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The Volt gets advertised as having a 40 mile range.
It's predecessor the EV1 was directly based on a prototype vehicle created by AeroVironment called the GM Impact.
It got 160 mile range back in the 90s.
There are companies converting the Scion Xb to electric and getting 140 - 180 mile range. It's a four seat non-aerodynamic brick.

With the resources GM has, they had better figure out how to create a four seat vehicle that Americans would drive, that gets at least 200 miles on a single electric charge, or just give up now.
 

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The Volt gets advertised as having a 40 mile range.
It's predecessor the EV1 was directly based on a prototype vehicle created by AeroVironment called the GM Impact.
It got 160 mile range back in the 90s.
There are companies converting the Scion Xb to electric and getting 140 - 180 mile range. It's a four seat non-aerodynamic brick.

With the resources GM has, they had better figure out how to create a four seat vehicle that Americans would drive, that gets at least 200 miles on a single electric charge, or just give up now.
It's battery size. They have a smaller battery so they can afford a gas engine's weight. That's why this is a RE-EV and not an EV. That's why this has a 600 mile range and not 200 with quick gas refueling making it even further.
 

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The Volt gets advertised as having a 40 mile range.
It's predecessor the EV1 was directly based on a prototype vehicle created by AeroVironment called the GM Impact.
It got 160 mile range back in the 90s.
There are companies converting the Scion Xb to electric and getting 140 - 180 mile range. It's a four seat non-aerodynamic brick.

With the resources GM has, they had better figure out how to create a four seat vehicle that Americans would drive, that gets at least 200 miles on a single electric charge, or just give up now.
How about the industrial giant Mitsubishi? They're only getting 100 miles out of the Miev, should they give up now too? I guess these Scion modders have it all figured out. They are EV geniuses, whoever they are. 180 EV miles out of heavy steel brick and the best Tesla can do is 200 miles out of an expensive high tech lightweight roadster. Pretty lousy for over $100k, I guess they should throw in the towel too.

Let me guess, all car companies should be building four to five passenger electric cars with 200 mile range, for around $25k and available yesterday or they should just all quit. After all, the EV has been around 100 years and we all know the technology is there, just mean old GM and their big oil company cohorts won't let us have it right? The EV-1 was nearly perfect in every way, maybe too perfect, so we were denied. Given advances in technology in the last 15 years, a 200 mile EV-2 should be a piece of cake, right?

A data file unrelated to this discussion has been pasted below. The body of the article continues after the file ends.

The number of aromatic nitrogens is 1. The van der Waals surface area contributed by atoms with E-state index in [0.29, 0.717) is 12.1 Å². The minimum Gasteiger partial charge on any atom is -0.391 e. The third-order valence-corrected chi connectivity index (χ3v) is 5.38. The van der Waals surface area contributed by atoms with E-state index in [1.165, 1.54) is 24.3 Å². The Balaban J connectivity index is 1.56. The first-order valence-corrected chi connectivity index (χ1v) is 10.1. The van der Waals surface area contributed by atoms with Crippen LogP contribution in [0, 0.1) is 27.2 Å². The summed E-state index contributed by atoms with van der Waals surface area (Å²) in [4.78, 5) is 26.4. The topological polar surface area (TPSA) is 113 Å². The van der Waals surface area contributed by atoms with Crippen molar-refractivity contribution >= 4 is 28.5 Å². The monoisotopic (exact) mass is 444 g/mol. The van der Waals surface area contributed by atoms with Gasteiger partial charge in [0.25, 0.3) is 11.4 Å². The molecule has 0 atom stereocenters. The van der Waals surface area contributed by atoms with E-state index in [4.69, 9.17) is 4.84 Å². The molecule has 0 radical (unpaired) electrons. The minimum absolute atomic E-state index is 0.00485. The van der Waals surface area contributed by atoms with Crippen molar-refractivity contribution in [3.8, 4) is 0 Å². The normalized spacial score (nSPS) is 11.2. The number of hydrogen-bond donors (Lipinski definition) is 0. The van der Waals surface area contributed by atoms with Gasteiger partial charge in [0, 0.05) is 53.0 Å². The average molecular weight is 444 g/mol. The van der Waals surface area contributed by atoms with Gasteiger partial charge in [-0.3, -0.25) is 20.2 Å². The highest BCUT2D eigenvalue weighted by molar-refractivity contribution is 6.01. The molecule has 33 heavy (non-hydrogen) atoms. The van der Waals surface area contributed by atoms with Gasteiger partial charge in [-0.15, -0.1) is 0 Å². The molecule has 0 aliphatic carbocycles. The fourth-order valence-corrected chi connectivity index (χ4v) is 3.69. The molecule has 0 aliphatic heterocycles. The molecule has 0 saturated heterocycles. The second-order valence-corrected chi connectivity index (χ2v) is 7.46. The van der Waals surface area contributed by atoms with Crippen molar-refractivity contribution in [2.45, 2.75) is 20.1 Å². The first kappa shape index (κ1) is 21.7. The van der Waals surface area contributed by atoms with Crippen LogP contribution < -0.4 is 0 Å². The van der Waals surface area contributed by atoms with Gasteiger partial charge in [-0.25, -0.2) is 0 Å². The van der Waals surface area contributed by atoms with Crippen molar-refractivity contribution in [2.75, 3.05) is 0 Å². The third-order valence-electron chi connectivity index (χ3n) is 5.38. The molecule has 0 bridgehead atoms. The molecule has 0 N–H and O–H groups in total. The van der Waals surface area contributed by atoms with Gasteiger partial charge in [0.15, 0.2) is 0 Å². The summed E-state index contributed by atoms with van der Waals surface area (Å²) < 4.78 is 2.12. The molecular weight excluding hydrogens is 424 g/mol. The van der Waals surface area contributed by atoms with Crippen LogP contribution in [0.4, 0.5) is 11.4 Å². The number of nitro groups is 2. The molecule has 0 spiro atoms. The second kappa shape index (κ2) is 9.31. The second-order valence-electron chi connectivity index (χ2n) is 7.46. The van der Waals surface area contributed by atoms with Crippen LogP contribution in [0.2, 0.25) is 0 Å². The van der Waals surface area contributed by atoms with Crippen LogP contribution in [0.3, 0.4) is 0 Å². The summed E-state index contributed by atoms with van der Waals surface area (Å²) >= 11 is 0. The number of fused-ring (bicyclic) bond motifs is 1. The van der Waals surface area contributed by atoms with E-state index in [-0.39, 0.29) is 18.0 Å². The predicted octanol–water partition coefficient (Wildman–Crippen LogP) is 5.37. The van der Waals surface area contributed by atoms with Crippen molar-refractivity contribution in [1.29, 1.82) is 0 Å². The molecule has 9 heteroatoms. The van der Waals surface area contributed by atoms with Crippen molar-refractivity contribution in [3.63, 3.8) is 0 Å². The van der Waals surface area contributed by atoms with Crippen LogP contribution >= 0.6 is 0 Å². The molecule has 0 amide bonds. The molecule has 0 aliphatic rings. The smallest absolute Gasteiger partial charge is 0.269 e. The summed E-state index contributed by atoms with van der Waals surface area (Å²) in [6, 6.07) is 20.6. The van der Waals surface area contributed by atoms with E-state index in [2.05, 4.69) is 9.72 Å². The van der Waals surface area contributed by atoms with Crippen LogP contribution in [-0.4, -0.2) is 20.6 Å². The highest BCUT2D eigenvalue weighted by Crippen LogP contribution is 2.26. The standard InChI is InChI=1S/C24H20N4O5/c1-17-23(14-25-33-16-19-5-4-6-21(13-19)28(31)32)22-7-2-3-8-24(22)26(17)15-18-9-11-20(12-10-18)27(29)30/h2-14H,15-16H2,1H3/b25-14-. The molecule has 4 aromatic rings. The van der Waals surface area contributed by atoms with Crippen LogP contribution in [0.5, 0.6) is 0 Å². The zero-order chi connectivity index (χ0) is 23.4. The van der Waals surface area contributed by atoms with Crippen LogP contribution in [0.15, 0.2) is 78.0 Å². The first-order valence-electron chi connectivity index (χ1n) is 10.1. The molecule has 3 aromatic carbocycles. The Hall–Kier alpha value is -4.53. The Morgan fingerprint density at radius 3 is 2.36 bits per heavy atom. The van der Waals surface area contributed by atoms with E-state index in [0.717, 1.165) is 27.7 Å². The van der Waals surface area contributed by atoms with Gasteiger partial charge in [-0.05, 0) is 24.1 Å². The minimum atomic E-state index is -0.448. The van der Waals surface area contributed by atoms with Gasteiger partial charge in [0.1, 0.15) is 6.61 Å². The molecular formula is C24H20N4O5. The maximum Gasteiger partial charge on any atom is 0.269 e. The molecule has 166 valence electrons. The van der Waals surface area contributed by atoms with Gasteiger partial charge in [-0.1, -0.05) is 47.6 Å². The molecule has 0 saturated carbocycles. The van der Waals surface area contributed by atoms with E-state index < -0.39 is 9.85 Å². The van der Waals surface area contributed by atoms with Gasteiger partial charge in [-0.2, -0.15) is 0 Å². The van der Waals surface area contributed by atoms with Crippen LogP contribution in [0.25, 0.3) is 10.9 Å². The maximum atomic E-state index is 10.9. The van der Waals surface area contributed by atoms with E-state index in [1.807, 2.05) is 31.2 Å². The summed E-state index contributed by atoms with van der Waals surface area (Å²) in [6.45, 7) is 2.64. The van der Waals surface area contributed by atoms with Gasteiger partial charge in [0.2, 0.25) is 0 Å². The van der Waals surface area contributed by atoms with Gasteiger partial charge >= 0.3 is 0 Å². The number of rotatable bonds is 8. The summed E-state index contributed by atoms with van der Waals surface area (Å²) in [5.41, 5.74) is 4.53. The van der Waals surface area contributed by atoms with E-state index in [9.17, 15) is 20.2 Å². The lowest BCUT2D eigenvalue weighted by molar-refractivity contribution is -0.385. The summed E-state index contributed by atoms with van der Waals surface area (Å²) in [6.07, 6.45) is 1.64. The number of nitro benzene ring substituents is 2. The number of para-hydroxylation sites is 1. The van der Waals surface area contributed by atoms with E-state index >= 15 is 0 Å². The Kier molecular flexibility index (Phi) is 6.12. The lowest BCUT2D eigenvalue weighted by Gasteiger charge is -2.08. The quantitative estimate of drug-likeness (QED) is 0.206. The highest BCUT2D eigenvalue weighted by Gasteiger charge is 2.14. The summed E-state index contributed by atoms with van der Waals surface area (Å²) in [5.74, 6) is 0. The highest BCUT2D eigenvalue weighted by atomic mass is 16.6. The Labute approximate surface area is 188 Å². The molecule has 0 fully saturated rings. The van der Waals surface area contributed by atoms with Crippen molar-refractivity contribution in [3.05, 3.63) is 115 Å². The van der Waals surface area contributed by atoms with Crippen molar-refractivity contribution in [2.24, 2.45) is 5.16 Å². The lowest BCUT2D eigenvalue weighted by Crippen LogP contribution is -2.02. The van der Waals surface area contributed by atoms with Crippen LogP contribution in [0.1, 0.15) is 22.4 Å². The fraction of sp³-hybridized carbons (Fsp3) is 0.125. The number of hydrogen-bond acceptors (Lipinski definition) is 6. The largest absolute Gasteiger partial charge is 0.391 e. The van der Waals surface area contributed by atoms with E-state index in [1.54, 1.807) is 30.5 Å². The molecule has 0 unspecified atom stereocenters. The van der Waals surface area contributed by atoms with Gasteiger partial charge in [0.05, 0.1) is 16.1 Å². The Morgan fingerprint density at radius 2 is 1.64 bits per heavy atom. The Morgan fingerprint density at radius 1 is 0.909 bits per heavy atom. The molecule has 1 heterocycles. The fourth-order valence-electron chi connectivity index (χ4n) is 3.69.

I suggest you research EVs a little deeper, find out their limitations and the technical reasons why and you will start to understand better the reasons why we are where we are and be able to appreciate the beauty of Volt and what GM is trying to do.
 

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Welcome to the forums!

I agree, range is low, especially compared to the range one could expect from a gas car. But all-electric range costs money, lots of money. GM realizes that 200-mile range is not affordable, so they settle for what most Americans drive (and can afford to pay for), which is under 40-miles per day. Then they add a genset for extended range driving to fill in during those non-average trips.

I happen to think the idea of low-range EREVs is a perfect solution for the transition from gas to electric. Right now, 40-miles is all that's affordable. But as more and more cars adopt partial AER vehicles, the cost of batteries will drop.
 

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I happen to think the idea of low-range EREVs is a perfect solution for the transition from gas to electric. Right now, 40-miles is all that's affordable. But as more and more cars adopt partial AER vehicles, the cost of batteries will drop.
Then perhaps it might be good to make the Volt retroactively BEV only by removing the ICE generator and installing a supplemental battery pack?
 

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According to GM, EV1's cost $80,000 to produce, and given that the cost was due to the quantity of commoditized batteries, the price wasn't going to drop. GM has found a way to drop the price, use fewer batteries with better performance, to reduce size, weight and cost.